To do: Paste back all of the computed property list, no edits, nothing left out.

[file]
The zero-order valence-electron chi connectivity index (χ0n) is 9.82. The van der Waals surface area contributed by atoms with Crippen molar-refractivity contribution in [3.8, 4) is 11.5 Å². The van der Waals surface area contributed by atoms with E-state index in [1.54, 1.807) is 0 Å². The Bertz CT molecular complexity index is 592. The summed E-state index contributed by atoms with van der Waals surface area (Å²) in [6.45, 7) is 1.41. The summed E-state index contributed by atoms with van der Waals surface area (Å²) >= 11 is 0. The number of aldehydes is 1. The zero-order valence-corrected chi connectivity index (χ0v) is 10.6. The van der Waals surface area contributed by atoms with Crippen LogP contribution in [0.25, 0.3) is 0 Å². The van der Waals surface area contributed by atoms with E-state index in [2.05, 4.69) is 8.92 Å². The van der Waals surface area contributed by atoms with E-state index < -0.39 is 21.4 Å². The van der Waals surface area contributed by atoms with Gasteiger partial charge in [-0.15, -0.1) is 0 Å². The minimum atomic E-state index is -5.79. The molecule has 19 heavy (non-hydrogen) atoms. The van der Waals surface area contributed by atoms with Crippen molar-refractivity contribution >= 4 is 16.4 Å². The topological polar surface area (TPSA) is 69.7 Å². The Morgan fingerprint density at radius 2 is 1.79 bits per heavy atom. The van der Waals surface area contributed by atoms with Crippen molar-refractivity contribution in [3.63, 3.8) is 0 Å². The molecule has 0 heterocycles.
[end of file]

The zero-order valence-electron chi connectivity index (χ0n) is 9.82. The van der Waals surface area contributed by atoms with Crippen molar-refractivity contribution in [3.8, 4) is 11.5 Å². The van der Waals surface area contributed by atoms with E-state index in [1.54, 1.807) is 0 Å². The Bertz CT molecular complexity index is 592. The summed E-state index contributed by atoms with van der Waals surface area (Å²) in [6.45, 7) is 1.41. The summed E-state index contributed by atoms with van der Waals surface area (Å²) >= 11 is 0. The number of aldehydes is 1. The zero-order valence-corrected chi connectivity index (χ0v) is 10.6. The van der Waals surface area contributed by atoms with Crippen LogP contribution in [0.25, 0.3) is 0 Å². The van der Waals surface area contributed by atoms with E-state index in [2.05, 4.69) is 8.92 Å². The van der Waals surface area contributed by atoms with E-state index < -0.39 is 21.4 Å². The van der Waals surface area contributed by atoms with Gasteiger partial charge in [-0.15, -0.1) is 0 Å². The minimum atomic E-state index is -5.79. The molecule has 19 heavy (non-hydrogen) atoms. The van der Waals surface area contributed by atoms with Crippen molar-refractivity contribution >= 4 is 16.4 Å². The topological polar surface area (TPSA) is 69.7 Å². The Morgan fingerprint density at radius 2 is 1.79 bits per heavy atom. The van der Waals surface area contributed by atoms with Crippen molar-refractivity contribution in [3.63, 3.8) is 0 Å². The molecule has 0 heterocycles.